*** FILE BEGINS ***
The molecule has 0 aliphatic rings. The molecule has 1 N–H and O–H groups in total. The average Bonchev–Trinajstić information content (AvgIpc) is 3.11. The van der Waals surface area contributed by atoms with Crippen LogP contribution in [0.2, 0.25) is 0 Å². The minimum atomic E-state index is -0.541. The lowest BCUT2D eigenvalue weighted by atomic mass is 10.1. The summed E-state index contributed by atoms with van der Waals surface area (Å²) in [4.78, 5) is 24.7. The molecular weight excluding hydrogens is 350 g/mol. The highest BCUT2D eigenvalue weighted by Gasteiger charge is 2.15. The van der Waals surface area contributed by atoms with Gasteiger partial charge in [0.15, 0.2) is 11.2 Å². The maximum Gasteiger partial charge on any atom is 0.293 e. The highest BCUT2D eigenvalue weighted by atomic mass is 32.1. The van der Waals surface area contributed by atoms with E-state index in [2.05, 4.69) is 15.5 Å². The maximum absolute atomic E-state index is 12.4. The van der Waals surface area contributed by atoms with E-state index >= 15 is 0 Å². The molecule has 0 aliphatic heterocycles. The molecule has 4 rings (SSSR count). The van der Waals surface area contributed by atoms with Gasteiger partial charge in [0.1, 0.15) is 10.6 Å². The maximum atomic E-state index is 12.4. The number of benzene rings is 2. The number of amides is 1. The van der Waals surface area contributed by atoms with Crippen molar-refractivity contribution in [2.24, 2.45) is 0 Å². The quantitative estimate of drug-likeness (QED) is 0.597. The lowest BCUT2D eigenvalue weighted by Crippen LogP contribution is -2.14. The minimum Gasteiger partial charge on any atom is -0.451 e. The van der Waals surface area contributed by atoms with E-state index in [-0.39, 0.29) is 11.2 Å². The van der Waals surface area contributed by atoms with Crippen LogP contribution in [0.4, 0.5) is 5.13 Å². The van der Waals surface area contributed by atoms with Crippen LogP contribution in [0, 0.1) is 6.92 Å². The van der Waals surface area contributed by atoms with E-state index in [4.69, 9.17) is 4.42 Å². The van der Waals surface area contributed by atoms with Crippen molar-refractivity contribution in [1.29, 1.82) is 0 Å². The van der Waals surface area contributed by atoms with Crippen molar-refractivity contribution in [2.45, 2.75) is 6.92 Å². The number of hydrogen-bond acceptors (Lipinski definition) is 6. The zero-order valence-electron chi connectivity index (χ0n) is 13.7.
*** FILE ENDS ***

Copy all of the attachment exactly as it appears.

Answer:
The molecule has 0 aliphatic rings. The molecule has 1 N–H and O–H groups in total. The average Bonchev–Trinajstić information content (AvgIpc) is 3.11. The van der Waals surface area contributed by atoms with Crippen LogP contribution in [0.2, 0.25) is 0 Å². The minimum atomic E-state index is -0.541. The lowest BCUT2D eigenvalue weighted by atomic mass is 10.1. The summed E-state index contributed by atoms with van der Waals surface area (Å²) in [4.78, 5) is 24.7. The molecular weight excluding hydrogens is 350 g/mol. The highest BCUT2D eigenvalue weighted by Gasteiger charge is 2.15. The van der Waals surface area contributed by atoms with Gasteiger partial charge in [0.15, 0.2) is 11.2 Å². The maximum Gasteiger partial charge on any atom is 0.293 e. The highest BCUT2D eigenvalue weighted by atomic mass is 32.1. The van der Waals surface area contributed by atoms with E-state index in [2.05, 4.69) is 15.5 Å². The maximum absolute atomic E-state index is 12.4. The van der Waals surface area contributed by atoms with E-state index >= 15 is 0 Å². The molecule has 0 aliphatic heterocycles. The molecule has 4 rings (SSSR count). The van der Waals surface area contributed by atoms with Gasteiger partial charge in [0.1, 0.15) is 10.6 Å². The maximum atomic E-state index is 12.4. The number of benzene rings is 2. The number of amides is 1. The van der Waals surface area contributed by atoms with Crippen molar-refractivity contribution in [2.24, 2.45) is 0 Å². The quantitative estimate of drug-likeness (QED) is 0.597. The lowest BCUT2D eigenvalue weighted by Crippen LogP contribution is -2.14. The minimum Gasteiger partial charge on any atom is -0.451 e. The van der Waals surface area contributed by atoms with E-state index in [-0.39, 0.29) is 11.2 Å². The van der Waals surface area contributed by atoms with Crippen LogP contribution in [0.4, 0.5) is 5.13 Å². The van der Waals surface area contributed by atoms with Crippen LogP contribution in [0, 0.1) is 6.92 Å². The van der Waals surface area contributed by atoms with E-state index in [4.69, 9.17) is 4.42 Å². The van der Waals surface area contributed by atoms with Crippen molar-refractivity contribution in [1.29, 1.82) is 0 Å². The van der Waals surface area contributed by atoms with Crippen molar-refractivity contribution in [2.45, 2.75) is 6.92 Å². The number of hydrogen-bond acceptors (Lipinski definition) is 6. The zero-order valence-electron chi connectivity index (χ0n) is 13.7.